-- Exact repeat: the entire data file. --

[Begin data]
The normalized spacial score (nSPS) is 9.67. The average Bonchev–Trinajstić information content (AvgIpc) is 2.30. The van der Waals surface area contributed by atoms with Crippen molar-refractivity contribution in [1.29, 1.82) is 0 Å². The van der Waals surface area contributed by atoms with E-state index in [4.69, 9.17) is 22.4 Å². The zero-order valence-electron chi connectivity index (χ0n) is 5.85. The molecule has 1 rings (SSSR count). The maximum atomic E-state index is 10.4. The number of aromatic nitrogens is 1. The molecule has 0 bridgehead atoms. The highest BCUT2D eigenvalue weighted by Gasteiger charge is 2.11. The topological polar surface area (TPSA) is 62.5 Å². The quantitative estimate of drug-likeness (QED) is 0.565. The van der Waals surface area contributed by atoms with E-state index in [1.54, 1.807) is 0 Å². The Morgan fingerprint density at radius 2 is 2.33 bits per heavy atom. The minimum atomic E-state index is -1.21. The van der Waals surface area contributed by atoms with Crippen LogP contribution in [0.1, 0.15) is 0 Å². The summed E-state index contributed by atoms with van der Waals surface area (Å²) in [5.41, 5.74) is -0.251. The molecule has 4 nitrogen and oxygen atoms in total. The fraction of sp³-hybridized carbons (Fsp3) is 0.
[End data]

The normalized spacial score (nSPS) is 9.67. The average Bonchev–Trinajstić information content (AvgIpc) is 2.30. The van der Waals surface area contributed by atoms with Crippen molar-refractivity contribution in [1.29, 1.82) is 0 Å². The van der Waals surface area contributed by atoms with E-state index in [4.69, 9.17) is 22.4 Å². The zero-order valence-electron chi connectivity index (χ0n) is 5.85. The molecule has 1 rings (SSSR count). The maximum atomic E-state index is 10.4. The number of aromatic nitrogens is 1. The molecule has 0 bridgehead atoms. The highest BCUT2D eigenvalue weighted by Gasteiger charge is 2.11. The topological polar surface area (TPSA) is 62.5 Å². The quantitative estimate of drug-likeness (QED) is 0.565. The van der Waals surface area contributed by atoms with E-state index in [1.54, 1.807) is 0 Å². The Morgan fingerprint density at radius 2 is 2.33 bits per heavy atom. The minimum atomic E-state index is -1.21. The van der Waals surface area contributed by atoms with Crippen LogP contribution in [0.1, 0.15) is 0 Å². The summed E-state index contributed by atoms with van der Waals surface area (Å²) in [5.41, 5.74) is -0.251. The molecule has 4 nitrogen and oxygen atoms in total. The fraction of sp³-hybridized carbons (Fsp3) is 0.